Opinion: Why Aren’t We Good Spokespeople?

By Holly Clowers, MD

Holly Clowers, MD

Holly Clowers, MD

Psoriatic arthritis can be a debilitating condition.  It can lead to painful complications such as neuropathy.  Its treatments can lead to complications such as shingles, which can leave a patient with continuing pain.  Ehlers-Danlos Syndrome is for most patients a painful condition that leads to spontaneous dislocations, early arthritis, and frequent migraines.  My husband and I have decades of experience between us in living with these conditions.

My husband and I are also physicians with 57 years experience working with patients between us.  We have a world of inside information from both sides of the aisle on the chronic pain issue.  Too many opioid scripts are written for conditions that don’t really warrant it, but not enough are written for conditions that do.  The result is some drugs don’t end up in the right hands, people are harmed, and people who are in pain are harmed by not being able to access care.  Quite obviously, the real world outcome of the current solution is that fewer and fewer physicians will even consider prescribing these medications.  A better solution is to use them more wisely, and agree that doing so will bring down the number of accidental deaths.

To lower this number, we could also assure that suicides don’t get counted as accidental overdose deaths (they do), that every autopsy where there is a trace of a substance is not counted as a drug death (they are), and that heroin and illicit drug deaths are not added to the total deaths due to prescription drugs to jack up the numbers (they are).  Right now, people who have lost access to effective care and choose to end their lives because of it are actually counted as people harmed by free access.  We need to be capable of having an honest conversation, rather than letting opportunists looking to build their substance abuse practices speak for us.  I feel for those who have lost family members to overdoses, and I feel for people who have fallen prey to addiction, but a lot more treatment options are available for addicts than for people in pain.  All drugs have side effects and all drugs kill people.  We have to decide how much collateral damage we are comfortable with.  In this situation, there’s going to be collateral damage on both sides, it’s just a matter of how balanced it is.  400,000 people die yearly from medical errors, and no one is advocating we never see a physician again because of that.  Have you ever heard “physicians don’t work, they kill people”?  That’s because this argument isn’t balanced.  Who has the money and the power?  There’s an elephant in the room, people.  A great big, absurd elephant.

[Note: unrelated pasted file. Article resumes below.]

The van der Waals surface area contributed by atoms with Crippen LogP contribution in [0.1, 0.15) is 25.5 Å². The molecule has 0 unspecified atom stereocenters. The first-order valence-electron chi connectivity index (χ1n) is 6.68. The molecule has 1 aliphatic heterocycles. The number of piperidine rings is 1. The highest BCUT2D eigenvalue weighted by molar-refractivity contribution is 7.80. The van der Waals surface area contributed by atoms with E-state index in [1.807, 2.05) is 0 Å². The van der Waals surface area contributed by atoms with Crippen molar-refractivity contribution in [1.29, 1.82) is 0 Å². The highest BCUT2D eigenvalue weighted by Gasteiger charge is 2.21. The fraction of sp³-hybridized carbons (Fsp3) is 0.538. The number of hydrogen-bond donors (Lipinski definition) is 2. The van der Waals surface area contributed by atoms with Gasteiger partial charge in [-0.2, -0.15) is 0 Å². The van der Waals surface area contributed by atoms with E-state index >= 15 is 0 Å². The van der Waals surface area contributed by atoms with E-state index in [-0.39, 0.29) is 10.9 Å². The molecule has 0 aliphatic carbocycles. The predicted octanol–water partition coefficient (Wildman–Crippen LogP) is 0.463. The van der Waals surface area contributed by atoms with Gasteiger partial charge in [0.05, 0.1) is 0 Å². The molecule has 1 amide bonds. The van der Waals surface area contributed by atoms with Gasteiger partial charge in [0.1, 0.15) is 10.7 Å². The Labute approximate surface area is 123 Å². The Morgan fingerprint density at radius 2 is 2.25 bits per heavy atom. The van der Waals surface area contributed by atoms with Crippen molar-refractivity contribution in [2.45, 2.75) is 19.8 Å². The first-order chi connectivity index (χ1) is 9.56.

Stop focusing on alternative pain treatment.  If mental and physical therapy, acupuncture, exercise, and meditation without opioids were good enough, we’d meditate our way through major surgeries, do pilates while giving birth, and run to the acupuncturist every time we had a kidney stone.  Let’s also stop pretending the pain some people feel every day isn’t as bad as the above examples and doesn’t deserve relief.

We could talk about what people can do in their homes to safeguard medication—that never comes up.  We can talk about how to protect the doctors who are writing responsibly—we don’t.  Instead, the runaway DEA budget is its own battering ram that just keeps barreling forward.  The discussion is “these meds don’t work,” when there is clear evidence that they do.  We could talk about how to protect pharmacists who are just doing their jobs, and patients who are following the rules, without treating them like criminals.  We need professionals who are not advocating complete abstinence to speak up.  We need to have the tough conversation before opioids are no longer prescribed, and we find out too late that people are still dying from overdose, no one can get their pain treated, and the cycle eventually reverses and continues and we make the same mistakes again.

My husband and I are great spokespeople for this cause and great references, but every time we contact politicians, legal groups, advocacy groups, patient groups, etc., mostly no one wants to hear what we have to say.  Why?  Let’s talk openly, honestly.  Let’s do it.  One more plea:  we need to hear from the large number of doctors who think people can be safely treated with these meds yet are completely silent while their patients are getting thrown under the bus.  We know you don’t want to get fired, we know you’re tired and your day is long, but we need you to speak up now.  If not for your patients, before it’s you or your family member; now is your chance to keep this from touching you personally.  The deck is already stacked, but taking action now might keep it from getting worse.

Editor’s Note: Holly was born in Arkansas, attended Mississippi State University undergraduate and University of Alabama School of Medicine in Birmingham, trained as a dermatologist at Mayo Clinic in Rochester, MN, and settled in Tennessee.   She had to give up practice due to Ehlers-Danlos Syndrome, Postural Orthostatic Tachycardia Syndrome, and other health problems.  She hopes to bring a unique voice to patient advocacy.   Her husband, a disabled pathologist, is also an advocate who suffers from psoriatic arthritis with severe spinal disease and neuropathy.

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